A keyhole-surgery technique for treating heavy menstrual bleeding is more effective and just as safe as a non-invasive alternative, a study of more than 600 UK women suggests.

Those who had a laparoscopic supra-cervical hysterectomy, removing part of the uterus, were more satisfied than a group that had endometrial ablation.

And they were less likely to have pelvic pain and pain during sex.

Heavy bleeding affects a quarter of women in the UK.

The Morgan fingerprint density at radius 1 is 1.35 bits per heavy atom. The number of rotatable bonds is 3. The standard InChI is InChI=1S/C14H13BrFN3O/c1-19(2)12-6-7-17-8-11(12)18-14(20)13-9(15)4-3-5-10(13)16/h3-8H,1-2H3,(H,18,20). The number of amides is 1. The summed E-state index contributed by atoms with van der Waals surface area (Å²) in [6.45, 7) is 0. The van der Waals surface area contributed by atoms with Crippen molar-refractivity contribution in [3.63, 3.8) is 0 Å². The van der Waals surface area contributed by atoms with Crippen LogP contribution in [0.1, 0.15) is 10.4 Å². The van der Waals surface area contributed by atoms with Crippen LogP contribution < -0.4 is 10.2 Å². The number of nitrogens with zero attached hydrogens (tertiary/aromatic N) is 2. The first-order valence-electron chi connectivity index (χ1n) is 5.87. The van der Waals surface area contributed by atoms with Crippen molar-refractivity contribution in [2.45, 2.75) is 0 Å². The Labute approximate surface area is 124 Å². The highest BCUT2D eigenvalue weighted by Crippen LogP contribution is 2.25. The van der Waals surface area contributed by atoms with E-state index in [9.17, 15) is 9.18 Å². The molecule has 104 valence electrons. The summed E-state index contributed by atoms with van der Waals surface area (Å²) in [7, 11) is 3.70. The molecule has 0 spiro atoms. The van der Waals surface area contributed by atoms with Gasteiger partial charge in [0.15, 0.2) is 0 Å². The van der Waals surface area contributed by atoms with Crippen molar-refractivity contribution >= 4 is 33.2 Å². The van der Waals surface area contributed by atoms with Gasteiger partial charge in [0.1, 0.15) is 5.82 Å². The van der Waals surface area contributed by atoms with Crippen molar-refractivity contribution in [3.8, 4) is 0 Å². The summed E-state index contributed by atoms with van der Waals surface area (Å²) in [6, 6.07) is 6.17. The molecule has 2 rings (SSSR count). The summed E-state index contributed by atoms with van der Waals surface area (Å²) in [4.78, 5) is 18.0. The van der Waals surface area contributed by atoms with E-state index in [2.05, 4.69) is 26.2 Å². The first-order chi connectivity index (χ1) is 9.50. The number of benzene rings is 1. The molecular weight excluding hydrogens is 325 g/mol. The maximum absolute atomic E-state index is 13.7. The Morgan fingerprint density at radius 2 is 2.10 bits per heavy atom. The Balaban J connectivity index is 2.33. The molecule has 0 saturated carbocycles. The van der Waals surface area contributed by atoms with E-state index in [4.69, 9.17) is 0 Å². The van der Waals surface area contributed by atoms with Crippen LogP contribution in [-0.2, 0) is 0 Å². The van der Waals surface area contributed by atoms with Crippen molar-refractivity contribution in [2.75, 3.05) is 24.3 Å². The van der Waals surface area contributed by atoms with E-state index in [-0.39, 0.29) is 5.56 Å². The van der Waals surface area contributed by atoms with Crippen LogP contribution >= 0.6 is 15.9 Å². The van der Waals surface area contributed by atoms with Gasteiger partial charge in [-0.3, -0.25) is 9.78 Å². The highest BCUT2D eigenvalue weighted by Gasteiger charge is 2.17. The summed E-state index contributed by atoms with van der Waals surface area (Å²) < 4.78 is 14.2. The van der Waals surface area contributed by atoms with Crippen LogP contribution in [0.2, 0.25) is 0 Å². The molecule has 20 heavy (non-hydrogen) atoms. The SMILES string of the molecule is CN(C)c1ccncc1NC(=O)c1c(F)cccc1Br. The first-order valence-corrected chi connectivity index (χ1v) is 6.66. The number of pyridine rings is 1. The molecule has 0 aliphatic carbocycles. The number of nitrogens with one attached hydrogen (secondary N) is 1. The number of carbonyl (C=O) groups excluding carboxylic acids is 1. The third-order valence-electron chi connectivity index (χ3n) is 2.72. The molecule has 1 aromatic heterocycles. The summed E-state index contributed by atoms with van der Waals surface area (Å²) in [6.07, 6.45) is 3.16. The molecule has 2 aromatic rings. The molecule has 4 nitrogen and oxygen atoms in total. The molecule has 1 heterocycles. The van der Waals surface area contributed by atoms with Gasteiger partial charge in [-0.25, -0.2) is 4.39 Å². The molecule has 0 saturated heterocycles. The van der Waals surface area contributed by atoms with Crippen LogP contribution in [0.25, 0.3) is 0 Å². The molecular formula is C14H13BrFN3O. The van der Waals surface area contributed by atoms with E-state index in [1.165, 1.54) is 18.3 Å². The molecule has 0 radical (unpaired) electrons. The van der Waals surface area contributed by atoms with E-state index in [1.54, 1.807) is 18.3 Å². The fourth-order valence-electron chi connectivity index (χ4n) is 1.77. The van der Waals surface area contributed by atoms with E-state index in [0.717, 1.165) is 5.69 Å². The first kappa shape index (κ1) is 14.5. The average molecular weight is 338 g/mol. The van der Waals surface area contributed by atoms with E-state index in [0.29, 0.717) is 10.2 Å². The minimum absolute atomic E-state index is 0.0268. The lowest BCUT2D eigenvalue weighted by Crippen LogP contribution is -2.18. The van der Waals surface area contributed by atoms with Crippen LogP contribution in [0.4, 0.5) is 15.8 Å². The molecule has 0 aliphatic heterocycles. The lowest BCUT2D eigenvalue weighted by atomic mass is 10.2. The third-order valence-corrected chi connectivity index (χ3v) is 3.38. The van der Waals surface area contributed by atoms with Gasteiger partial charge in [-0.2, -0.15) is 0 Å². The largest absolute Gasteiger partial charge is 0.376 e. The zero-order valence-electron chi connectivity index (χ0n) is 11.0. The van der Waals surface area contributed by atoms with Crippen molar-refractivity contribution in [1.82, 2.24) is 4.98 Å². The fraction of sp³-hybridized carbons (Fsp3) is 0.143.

Hospital stays

Prof Kevin Cooper, consultant gynaecologist and study author from the University of Aberdeen, writing in the Lancet, said the study showed laparoscopic supracervical hysterectomy offered “a more effective option than endometrial ablation, without any increased risks”.

Fifteen months after surgery, there was a similar level of complications in both groups.

And the women who had the

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